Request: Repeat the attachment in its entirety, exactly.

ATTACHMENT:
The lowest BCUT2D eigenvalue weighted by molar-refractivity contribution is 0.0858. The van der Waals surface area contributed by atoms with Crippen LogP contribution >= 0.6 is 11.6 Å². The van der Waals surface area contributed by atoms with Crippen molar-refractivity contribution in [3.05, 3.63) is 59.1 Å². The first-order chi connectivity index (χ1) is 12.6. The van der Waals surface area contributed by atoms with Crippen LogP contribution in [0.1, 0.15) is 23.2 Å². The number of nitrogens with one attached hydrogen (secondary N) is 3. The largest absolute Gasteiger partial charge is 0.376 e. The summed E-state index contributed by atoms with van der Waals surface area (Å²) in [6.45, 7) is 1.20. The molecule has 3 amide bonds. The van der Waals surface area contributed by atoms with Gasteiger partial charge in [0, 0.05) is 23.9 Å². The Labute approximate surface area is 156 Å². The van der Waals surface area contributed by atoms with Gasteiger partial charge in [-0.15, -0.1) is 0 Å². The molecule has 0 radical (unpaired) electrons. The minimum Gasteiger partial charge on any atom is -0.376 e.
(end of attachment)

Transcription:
The lowest BCUT2D eigenvalue weighted by molar-refractivity contribution is 0.0858. The van der Waals surface area contributed by atoms with Crippen LogP contribution >= 0.6 is 11.6 Å². The van der Waals surface area contributed by atoms with Crippen molar-refractivity contribution in [3.05, 3.63) is 59.1 Å². The first-order chi connectivity index (χ1) is 12.6. The van der Waals surface area contributed by atoms with Crippen LogP contribution in [0.1, 0.15) is 23.2 Å². The number of nitrogens with one attached hydrogen (secondary N) is 3. The largest absolute Gasteiger partial charge is 0.376 e. The summed E-state index contributed by atoms with van der Waals surface area (Å²) in [6.45, 7) is 1.20. The molecule has 3 amide bonds. The van der Waals surface area contributed by atoms with Gasteiger partial charge in [0, 0.05) is 23.9 Å². The Labute approximate surface area is 156 Å². The van der Waals surface area contributed by atoms with Gasteiger partial charge in [-0.15, -0.1) is 0 Å². The molecule has 0 radical (unpaired) electrons. The minimum Gasteiger partial charge on any atom is -0.376 e.